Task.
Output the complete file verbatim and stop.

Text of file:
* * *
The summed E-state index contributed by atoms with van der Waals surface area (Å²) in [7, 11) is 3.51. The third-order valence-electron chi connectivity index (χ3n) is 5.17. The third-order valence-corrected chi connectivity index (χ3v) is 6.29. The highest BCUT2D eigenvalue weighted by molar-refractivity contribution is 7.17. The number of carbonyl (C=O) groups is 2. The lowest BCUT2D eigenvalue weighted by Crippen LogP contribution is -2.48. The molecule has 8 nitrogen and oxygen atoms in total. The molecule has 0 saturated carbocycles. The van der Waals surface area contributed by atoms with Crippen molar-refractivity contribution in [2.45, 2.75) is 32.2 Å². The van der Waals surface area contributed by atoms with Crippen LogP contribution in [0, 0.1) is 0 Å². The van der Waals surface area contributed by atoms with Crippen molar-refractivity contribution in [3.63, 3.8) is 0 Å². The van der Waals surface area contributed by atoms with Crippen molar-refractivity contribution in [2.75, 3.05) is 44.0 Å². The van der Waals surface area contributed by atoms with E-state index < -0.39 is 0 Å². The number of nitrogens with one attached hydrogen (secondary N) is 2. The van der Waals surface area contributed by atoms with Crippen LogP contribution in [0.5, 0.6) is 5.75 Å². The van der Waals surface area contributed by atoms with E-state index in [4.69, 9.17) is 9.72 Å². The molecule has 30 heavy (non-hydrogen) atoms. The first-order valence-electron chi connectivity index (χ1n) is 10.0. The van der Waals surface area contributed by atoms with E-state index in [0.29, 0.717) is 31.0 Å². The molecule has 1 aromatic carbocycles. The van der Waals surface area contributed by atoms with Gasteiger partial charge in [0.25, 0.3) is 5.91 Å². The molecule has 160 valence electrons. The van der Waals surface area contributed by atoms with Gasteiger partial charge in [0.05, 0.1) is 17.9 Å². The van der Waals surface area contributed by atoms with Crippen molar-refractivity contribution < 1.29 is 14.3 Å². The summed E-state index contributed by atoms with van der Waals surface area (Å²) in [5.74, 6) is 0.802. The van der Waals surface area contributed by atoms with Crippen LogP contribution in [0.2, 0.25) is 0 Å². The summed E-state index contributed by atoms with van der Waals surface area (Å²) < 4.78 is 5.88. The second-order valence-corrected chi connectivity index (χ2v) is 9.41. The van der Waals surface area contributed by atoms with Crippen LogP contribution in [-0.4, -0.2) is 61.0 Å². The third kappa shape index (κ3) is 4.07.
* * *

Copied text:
The summed E-state index contributed by atoms with van der Waals surface area (Å²) in [7, 11) is 3.51. The third-order valence-electron chi connectivity index (χ3n) is 5.17. The third-order valence-corrected chi connectivity index (χ3v) is 6.29. The highest BCUT2D eigenvalue weighted by molar-refractivity contribution is 7.17. The number of carbonyl (C=O) groups is 2. The lowest BCUT2D eigenvalue weighted by Crippen LogP contribution is -2.48. The molecule has 8 nitrogen and oxygen atoms in total. The molecule has 0 saturated carbocycles. The van der Waals surface area contributed by atoms with Crippen molar-refractivity contribution in [2.45, 2.75) is 32.2 Å². The van der Waals surface area contributed by atoms with Crippen LogP contribution in [0, 0.1) is 0 Å². The van der Waals surface area contributed by atoms with Crippen molar-refractivity contribution in [3.63, 3.8) is 0 Å². The van der Waals surface area contributed by atoms with Crippen molar-refractivity contribution in [2.75, 3.05) is 44.0 Å². The van der Waals surface area contributed by atoms with E-state index < -0.39 is 0 Å². The number of nitrogens with one attached hydrogen (secondary N) is 2. The van der Waals surface area contributed by atoms with Crippen LogP contribution in [0.5, 0.6) is 5.75 Å². The van der Waals surface area contributed by atoms with E-state index in [4.69, 9.17) is 9.72 Å². The molecule has 30 heavy (non-hydrogen) atoms. The first-order valence-electron chi connectivity index (χ1n) is 10.0. The van der Waals surface area contributed by atoms with E-state index in [0.29, 0.717) is 31.0 Å². The molecule has 1 aromatic carbocycles. The van der Waals surface area contributed by atoms with Gasteiger partial charge in [0.25, 0.3) is 5.91 Å². The molecule has 160 valence electrons. The van der Waals surface area contributed by atoms with Gasteiger partial charge in [0.05, 0.1) is 17.9 Å². The van der Waals surface area contributed by atoms with Crippen molar-refractivity contribution < 1.29 is 14.3 Å². The summed E-state index contributed by atoms with van der Waals surface area (Å²) in [5.74, 6) is 0.802. The van der Waals surface area contributed by atoms with Crippen LogP contribution in [0.2, 0.25) is 0 Å². The summed E-state index contributed by atoms with van der Waals surface area (Å²) < 4.78 is 5.88. The second-order valence-corrected chi connectivity index (χ2v) is 9.41. The van der Waals surface area contributed by atoms with Crippen LogP contribution in [-0.4, -0.2) is 61.0 Å². The third kappa shape index (κ3) is 4.07.